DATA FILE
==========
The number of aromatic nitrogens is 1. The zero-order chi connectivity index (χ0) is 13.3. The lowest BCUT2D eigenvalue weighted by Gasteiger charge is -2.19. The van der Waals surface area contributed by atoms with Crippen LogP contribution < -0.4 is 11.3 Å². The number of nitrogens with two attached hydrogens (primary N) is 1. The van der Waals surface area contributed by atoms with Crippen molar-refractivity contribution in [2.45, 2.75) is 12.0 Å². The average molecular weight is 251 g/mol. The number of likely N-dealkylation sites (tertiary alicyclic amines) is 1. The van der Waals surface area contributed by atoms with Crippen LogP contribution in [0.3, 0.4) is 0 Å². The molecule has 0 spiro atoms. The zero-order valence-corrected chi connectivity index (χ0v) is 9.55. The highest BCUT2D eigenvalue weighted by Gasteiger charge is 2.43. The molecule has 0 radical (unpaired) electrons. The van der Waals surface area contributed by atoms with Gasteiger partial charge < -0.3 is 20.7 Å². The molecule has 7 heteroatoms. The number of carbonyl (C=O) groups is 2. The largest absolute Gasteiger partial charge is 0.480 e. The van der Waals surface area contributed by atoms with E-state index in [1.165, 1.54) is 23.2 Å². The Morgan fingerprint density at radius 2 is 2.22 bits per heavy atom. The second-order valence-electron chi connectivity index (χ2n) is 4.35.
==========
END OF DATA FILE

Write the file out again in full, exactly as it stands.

The number of aromatic nitrogens is 1. The zero-order chi connectivity index (χ0) is 13.3. The lowest BCUT2D eigenvalue weighted by Gasteiger charge is -2.19. The van der Waals surface area contributed by atoms with Crippen LogP contribution < -0.4 is 11.3 Å². The number of nitrogens with two attached hydrogens (primary N) is 1. The van der Waals surface area contributed by atoms with Crippen molar-refractivity contribution in [2.45, 2.75) is 12.0 Å². The average molecular weight is 251 g/mol. The number of likely N-dealkylation sites (tertiary alicyclic amines) is 1. The van der Waals surface area contributed by atoms with Crippen LogP contribution in [0.3, 0.4) is 0 Å². The molecule has 0 spiro atoms. The zero-order valence-corrected chi connectivity index (χ0v) is 9.55. The highest BCUT2D eigenvalue weighted by Gasteiger charge is 2.43. The molecule has 0 radical (unpaired) electrons. The van der Waals surface area contributed by atoms with Gasteiger partial charge < -0.3 is 20.7 Å². The molecule has 7 heteroatoms. The number of carbonyl (C=O) groups is 2. The largest absolute Gasteiger partial charge is 0.480 e. The van der Waals surface area contributed by atoms with E-state index in [1.165, 1.54) is 23.2 Å². The Morgan fingerprint density at radius 2 is 2.22 bits per heavy atom. The second-order valence-electron chi connectivity index (χ2n) is 4.35.